Work Life Balance: You Can’t Outrun a Bad Diet

Written by LeAnn Thieman, CSP, July 16th, 2015

A third of the population is obese. The number of American women who reported no physical activity in their free time increased from about 19% in 1994 to nearly 52%. In men, the number rose from about 1% percent in 1994 to 44%.

Nurses Bad Diet Still, there can be no doubt that dietary excess leads to problems. British researchers estimate that up to 40% of people in the normal weight range still harbor harmful metabolic abnormalities associated with obesity, which raises the risk of diabetes, heart disease and other conditions. They conclude that our calorie laden diets now generate more ill health than physical inactivity, alcohol and smoking combined.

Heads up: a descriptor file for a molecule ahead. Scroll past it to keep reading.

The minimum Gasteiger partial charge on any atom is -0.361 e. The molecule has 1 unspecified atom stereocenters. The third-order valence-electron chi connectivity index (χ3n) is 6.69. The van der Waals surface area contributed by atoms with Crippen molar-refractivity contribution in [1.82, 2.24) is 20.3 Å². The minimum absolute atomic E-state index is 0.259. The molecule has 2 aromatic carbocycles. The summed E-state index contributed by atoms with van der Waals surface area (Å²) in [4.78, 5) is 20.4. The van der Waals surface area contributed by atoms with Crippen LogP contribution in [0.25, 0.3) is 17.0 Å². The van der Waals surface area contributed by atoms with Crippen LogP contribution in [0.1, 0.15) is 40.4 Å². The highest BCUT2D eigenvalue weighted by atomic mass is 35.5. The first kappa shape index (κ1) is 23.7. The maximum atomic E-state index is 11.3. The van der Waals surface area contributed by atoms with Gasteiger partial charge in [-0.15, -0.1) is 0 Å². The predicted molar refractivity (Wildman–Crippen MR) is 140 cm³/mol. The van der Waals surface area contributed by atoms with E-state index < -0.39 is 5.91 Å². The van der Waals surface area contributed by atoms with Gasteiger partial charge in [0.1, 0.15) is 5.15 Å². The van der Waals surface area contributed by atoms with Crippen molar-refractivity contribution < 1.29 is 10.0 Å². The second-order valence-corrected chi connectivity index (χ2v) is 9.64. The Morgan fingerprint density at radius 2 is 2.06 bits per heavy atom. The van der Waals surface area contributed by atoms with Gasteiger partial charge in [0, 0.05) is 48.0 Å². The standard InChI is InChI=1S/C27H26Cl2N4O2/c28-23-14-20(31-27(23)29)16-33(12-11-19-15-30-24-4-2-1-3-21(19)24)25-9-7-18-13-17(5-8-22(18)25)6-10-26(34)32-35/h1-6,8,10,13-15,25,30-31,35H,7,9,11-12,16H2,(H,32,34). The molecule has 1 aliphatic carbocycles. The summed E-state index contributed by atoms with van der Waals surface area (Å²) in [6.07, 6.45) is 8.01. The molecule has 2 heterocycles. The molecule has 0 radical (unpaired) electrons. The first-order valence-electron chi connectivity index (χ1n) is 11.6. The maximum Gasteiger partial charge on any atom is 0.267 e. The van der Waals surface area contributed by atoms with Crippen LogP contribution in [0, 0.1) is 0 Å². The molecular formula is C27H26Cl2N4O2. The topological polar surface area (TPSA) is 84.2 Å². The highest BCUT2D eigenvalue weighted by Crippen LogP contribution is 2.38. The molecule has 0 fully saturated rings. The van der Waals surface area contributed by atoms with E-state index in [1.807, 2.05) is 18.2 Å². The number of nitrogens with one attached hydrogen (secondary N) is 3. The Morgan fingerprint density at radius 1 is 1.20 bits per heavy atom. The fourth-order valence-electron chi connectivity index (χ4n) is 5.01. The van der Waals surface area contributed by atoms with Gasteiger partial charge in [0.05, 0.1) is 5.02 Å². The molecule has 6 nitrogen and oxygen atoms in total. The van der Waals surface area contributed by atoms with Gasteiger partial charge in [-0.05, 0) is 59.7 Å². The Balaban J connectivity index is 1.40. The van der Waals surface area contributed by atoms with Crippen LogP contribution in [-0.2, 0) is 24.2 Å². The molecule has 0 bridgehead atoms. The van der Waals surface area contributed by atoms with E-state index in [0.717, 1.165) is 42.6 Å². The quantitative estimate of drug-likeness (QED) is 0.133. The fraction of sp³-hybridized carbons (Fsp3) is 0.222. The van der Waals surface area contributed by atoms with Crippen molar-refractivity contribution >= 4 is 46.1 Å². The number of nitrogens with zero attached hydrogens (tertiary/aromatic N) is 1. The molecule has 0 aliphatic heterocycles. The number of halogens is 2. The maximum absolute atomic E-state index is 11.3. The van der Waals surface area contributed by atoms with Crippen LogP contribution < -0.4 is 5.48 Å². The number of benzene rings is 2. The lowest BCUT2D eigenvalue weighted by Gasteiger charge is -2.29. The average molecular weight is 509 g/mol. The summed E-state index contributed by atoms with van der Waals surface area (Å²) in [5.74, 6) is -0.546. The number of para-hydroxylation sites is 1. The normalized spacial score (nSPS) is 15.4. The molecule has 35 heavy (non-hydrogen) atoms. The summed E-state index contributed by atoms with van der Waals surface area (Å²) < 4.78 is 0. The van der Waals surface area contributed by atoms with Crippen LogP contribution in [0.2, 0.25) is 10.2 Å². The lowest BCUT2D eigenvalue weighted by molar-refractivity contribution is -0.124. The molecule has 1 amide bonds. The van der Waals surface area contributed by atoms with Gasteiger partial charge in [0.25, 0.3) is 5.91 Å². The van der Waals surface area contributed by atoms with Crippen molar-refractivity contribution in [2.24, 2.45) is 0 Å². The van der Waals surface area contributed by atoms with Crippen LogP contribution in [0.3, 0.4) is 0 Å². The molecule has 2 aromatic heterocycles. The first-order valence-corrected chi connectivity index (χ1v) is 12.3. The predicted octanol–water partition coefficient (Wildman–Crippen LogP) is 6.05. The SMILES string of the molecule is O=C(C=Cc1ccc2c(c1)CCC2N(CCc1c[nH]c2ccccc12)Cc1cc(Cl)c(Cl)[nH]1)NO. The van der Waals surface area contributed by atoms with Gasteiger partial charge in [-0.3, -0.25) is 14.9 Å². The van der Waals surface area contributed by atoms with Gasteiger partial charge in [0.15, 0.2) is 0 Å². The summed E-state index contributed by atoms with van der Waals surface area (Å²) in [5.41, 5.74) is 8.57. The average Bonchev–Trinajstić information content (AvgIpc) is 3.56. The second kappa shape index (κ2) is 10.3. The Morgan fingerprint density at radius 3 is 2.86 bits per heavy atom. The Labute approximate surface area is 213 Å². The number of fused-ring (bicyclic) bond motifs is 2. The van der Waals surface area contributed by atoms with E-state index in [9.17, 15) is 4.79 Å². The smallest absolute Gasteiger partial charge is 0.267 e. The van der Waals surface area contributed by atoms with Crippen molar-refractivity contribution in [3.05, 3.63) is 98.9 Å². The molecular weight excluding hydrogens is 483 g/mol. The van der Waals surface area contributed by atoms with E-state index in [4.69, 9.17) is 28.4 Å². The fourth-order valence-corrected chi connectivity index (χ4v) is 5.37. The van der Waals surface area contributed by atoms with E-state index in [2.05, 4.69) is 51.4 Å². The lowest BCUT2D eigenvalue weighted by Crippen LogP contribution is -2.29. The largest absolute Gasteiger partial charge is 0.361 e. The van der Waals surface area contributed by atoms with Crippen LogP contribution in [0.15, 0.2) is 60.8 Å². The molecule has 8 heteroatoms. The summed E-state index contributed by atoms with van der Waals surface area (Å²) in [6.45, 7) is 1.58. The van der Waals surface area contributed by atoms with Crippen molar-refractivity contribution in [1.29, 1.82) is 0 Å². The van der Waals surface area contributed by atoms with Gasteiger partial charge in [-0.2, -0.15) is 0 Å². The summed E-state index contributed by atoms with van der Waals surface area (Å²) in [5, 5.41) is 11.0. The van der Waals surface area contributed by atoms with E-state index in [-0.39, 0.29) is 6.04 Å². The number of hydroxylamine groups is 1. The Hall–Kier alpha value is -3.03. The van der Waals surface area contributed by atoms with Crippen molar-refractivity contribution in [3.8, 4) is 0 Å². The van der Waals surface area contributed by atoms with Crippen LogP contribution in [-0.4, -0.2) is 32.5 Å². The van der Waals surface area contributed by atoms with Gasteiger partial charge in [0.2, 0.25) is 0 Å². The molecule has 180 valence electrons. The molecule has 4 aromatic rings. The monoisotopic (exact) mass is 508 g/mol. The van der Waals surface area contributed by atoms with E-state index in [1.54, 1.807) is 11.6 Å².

But calorie counting alone isn’t the answer; the source of the calories matters too. For every additional 150 calories of sugar (say, one can of cola), there was an 11-fold increase in the prevalence of type 2 diabetes, compared to 150 calories obtained from fat or protein. These results were independent of the person’s weight and physical activity.

The researchers conclude that changing the food intake and activity levels to reach a healthy weight are key to fighting the obesity epidemic.

“It’s time to wind back the harms caused by the junk food industry’s public relations machinery. Let’s bust the myth of physical inactivity and obesity,” they write. “You can’t outrun a bad diet.”

To learn how to care for your body, mind and spirit visit SelfCare for HealthCare™. Contact me today to discuss this program that cares for the caregivers so they can administer the best patient care.

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